Paleoclimate of the American West, and what we know right now
I just finished reading two very good new readings in climate change. One tells you what you might want to know about the past, present and future – and it turns out, very wild – climate of the American West. The other is the perfect place to go for a general overview of what we know right now about anthropogenic climate change – something you might want to have handy when you go to Thanksgiving dinner with that climate-skeptic uncle or to a town meeting with your climate-change-denying congressman.
First, the past: The West Without Water
This ambitious book, written for a general audience, sets out to tell us the state of what we know about the past, present, and future climate of the American West, and the influence of that climate on the region’s environment and society.
It’s a big job, but authors B. Lynn Ingram, a professor of Earth and Planetary Science at U.C. Berkeley and Frances Malamud-Roam, Environmental Planner and Biologist with the California Department of Transportation manage it pretty well. The first section, “Floods and Droughts in Living Memory” reads almost like a thriller: did you know that in 1861-62 the city of Sacramento was under six feet of water for six months?
The meat of the book is the central section: “A Climate History of the American West,” in which we learn not only what paloeclimatologists have pieced together about the climate history of our region, we learn about the natural “archives” that have allowed them to do it, from ocean sediments in the Santa Barbara basin, to wetland sediments in Suisun Marsh, to bristlecone pine growth rings, to analysis of the tree stumps rooted on the floors of Lake Tahoe, Pyramid Lake and Mono Lake.
The take-away: We live in a region with a wild climate that alternates between drought and floods, a climate that could well become even wilder with the addition of human-caused climate change. And is a region where millions of people now live in towns and cities that are entirely dependent upon a regionwide plumbing system for their water, a plumbing system that was developed during a short period of relatively benign climate conditions.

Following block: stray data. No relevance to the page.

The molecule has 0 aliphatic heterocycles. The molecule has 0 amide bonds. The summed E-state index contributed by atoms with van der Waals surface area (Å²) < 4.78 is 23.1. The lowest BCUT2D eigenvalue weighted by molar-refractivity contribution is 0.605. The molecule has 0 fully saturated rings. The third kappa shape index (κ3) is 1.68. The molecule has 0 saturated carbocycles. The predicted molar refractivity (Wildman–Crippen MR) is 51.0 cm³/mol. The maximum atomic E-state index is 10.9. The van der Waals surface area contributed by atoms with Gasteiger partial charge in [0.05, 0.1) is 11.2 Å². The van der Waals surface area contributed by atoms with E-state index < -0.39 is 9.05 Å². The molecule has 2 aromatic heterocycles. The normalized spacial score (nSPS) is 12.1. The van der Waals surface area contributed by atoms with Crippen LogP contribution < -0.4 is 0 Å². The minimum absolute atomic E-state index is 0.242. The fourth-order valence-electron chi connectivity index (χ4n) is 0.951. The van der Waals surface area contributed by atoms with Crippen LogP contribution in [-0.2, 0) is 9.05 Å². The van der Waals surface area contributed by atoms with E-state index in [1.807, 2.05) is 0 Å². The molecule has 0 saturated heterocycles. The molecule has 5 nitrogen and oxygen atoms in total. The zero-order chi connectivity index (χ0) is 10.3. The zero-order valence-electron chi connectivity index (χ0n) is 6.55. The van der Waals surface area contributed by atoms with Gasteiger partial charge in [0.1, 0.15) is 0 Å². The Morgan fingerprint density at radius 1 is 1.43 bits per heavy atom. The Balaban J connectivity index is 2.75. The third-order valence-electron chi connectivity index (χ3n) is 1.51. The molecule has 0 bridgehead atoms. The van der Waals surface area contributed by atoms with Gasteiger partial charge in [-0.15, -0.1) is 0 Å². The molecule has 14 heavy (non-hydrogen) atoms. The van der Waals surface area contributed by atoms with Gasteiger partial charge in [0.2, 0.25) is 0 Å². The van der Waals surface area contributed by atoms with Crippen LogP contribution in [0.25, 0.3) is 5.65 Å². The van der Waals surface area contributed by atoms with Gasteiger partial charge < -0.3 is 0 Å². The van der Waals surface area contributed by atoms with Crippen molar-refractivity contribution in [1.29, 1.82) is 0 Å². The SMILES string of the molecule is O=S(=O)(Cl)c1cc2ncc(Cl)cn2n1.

Ingram writes, “The American West faces a climatic future that is predicted to become generally warmer and drier, with deeper droughts interspersed with larger and more frequent floods. The American West appears to be facing a potential climatic double-whammy: a cyclical return of drier conditions and new greenhouse-gas-induced warming.”
What we know now
Climate Change Evidence and Causes is also written for a general audience. A joint publication of the National Academy of Sciences and Great Britain’s Royal Society, the aim of the publication is to serve as “a key reference document for decision makers, policy makers, educators, and other individuals seeking authoritative answers about the current state of climate-change science.”
Most of the 24-page booklet consists of questions and answers about climate change, from the most basic – Is the climate warming? – to the more complex – What is ocean acidification and why does it matter? There is also an eight-page booklet summing up the basics of climate change that would be useful for a high school science teacher – or to give to that skeptical relative.